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<h1>LLVM gold plugin</h1>
<li><a href="#introduction">Introduction</a></li>
<li><a href="#build">How to build it</a></li>
<li><a href="#usage">Usage</a>
<li><a href="#example1">Example of link time optimization</a></li>
<li><a href="#lto_autotools">Quickstart for using LTO with autotooled projects</a></li>
<li><a href="#licensing">Licensing</a></li>
<div class="doc_author">Written by Nick Lewycky</div>
<h2><a name="introduction">Introduction</a></h2>
<p>Building with link time optimization requires cooperation from the
system linker. LTO support on Linux systems requires that you use
the <a href="">gold linker</a> which supports
LTO via plugins. This is the same mechanism used by the
<a href="">GCC LTO</a>
<p>The LLVM gold plugin implements the
<a href="">gold plugin interface</a>
on top of
<a href="LinkTimeOptimization.html#lto">libLTO</a>.
The same plugin can also be used by other tools such as <tt>ar</tt> and
<h2><a name="build">How to build it</a></h2>
<p>You need to have gold with plugin support and build the LLVMgold
plugin. Check whether you have gold running <tt>/usr/bin/ld -v</tt>. It will
report &#8220;GNU gold&#8221; or else &#8220GNU ld&#8221; if not. If you have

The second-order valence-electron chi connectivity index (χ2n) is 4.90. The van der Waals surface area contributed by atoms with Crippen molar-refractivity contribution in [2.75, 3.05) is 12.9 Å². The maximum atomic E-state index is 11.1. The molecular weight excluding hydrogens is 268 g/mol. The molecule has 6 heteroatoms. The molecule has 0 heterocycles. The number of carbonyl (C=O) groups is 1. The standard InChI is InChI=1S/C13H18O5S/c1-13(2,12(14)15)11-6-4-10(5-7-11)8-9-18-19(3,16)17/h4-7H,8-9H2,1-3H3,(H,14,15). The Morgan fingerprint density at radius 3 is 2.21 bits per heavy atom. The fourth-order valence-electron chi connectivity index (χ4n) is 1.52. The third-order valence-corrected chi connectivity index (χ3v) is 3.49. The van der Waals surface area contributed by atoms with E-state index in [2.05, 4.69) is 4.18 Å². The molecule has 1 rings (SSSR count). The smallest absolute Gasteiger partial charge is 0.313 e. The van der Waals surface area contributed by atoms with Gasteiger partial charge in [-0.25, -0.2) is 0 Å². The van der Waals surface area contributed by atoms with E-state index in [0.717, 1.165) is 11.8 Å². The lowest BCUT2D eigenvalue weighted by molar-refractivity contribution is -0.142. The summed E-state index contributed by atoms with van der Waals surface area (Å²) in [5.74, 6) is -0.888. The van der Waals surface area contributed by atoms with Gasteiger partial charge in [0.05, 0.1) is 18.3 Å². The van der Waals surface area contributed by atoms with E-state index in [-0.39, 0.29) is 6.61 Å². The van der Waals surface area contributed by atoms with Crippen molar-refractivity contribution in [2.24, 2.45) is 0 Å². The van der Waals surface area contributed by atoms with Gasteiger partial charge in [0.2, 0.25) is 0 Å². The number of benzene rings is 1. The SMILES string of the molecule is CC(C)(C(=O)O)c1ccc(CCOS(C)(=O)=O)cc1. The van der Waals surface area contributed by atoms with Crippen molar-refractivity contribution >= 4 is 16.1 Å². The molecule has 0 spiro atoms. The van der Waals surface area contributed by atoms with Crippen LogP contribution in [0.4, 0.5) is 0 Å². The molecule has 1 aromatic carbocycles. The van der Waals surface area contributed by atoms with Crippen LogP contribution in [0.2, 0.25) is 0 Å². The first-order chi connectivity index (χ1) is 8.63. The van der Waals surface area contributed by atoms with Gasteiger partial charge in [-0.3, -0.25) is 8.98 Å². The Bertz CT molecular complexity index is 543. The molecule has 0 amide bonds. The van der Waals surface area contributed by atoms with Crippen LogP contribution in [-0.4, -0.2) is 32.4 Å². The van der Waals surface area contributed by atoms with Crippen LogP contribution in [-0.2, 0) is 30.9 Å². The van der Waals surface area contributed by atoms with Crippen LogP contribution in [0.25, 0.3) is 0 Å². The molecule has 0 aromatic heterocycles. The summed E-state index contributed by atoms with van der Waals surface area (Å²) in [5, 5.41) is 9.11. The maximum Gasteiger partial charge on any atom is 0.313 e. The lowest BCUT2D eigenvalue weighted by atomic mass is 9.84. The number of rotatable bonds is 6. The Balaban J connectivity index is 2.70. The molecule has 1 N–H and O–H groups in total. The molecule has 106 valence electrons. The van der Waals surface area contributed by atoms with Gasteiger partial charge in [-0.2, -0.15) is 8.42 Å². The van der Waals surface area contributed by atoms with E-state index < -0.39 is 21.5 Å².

gold, check for plugin support by running <tt>/usr/bin/ld -plugin</tt>. If it
complains &#8220missing argument&#8221 then you have plugin support. If not,
such as an &#8220;unknown option&#8221; error then you will either need to
build gold or install a version with plugin support.</p>
<li>To build gold with plugin support:
<pre class="doc_code">
mkdir binutils
cd binutils
cvs -z 9 -d login
<em>{enter "anoncvs" as the password}</em>
cvs -z 9 -d co binutils
mkdir build
cd build
../src/configure --enable-gold --enable-plugins
make all-gold
That should leave you with <tt>binutils/build/gold/ld-new</tt> which supports the <tt>-plugin</tt> option. It also built would have
<tt>binutils/build/binutils/ar</tt> and <tt>nm-new</tt> which support plugins
but don't have a visible -plugin option, instead relying on the gold plugin
being present in <tt>../lib/bfd-plugins</tt> relative to where the binaries are
<li>Build the LLVMgold plugin: Configure LLVM with
<tt>--with-binutils-include=/path/to/binutils/src/include</tt> and run
<h2><a name="usage">Usage</a></h2>
<p>The linker takes a <tt>-plugin</tt> option that points to the path of
the plugin <tt>.so</tt> file. To find out what link command <tt>gcc</tt>
would run in a given situation, run <tt>gcc -v <em>[...]</em></tt> and look
for the line where it runs <tt>collect2</tt>. Replace that with
<tt>ld-new -plugin /path/to/</tt> to test it out. Once you're
ready to switch to using gold, backup your existing <tt>/usr/bin/ld</tt>
then replace it with <tt>ld-new</tt>.</p>
<p>You can produce bitcode files from <tt>clang</tt> using
<tt>-emit-llvm</tt> or <tt>-flto</tt>, or the <tt>-O4</tt> flag which is
synonymous with <tt>-O3 -flto</tt>.</p>
<p>Any of these flags will also cause <tt>clang</tt> to look for the
gold plugin in the <tt>lib</tt> directory under its prefix and pass the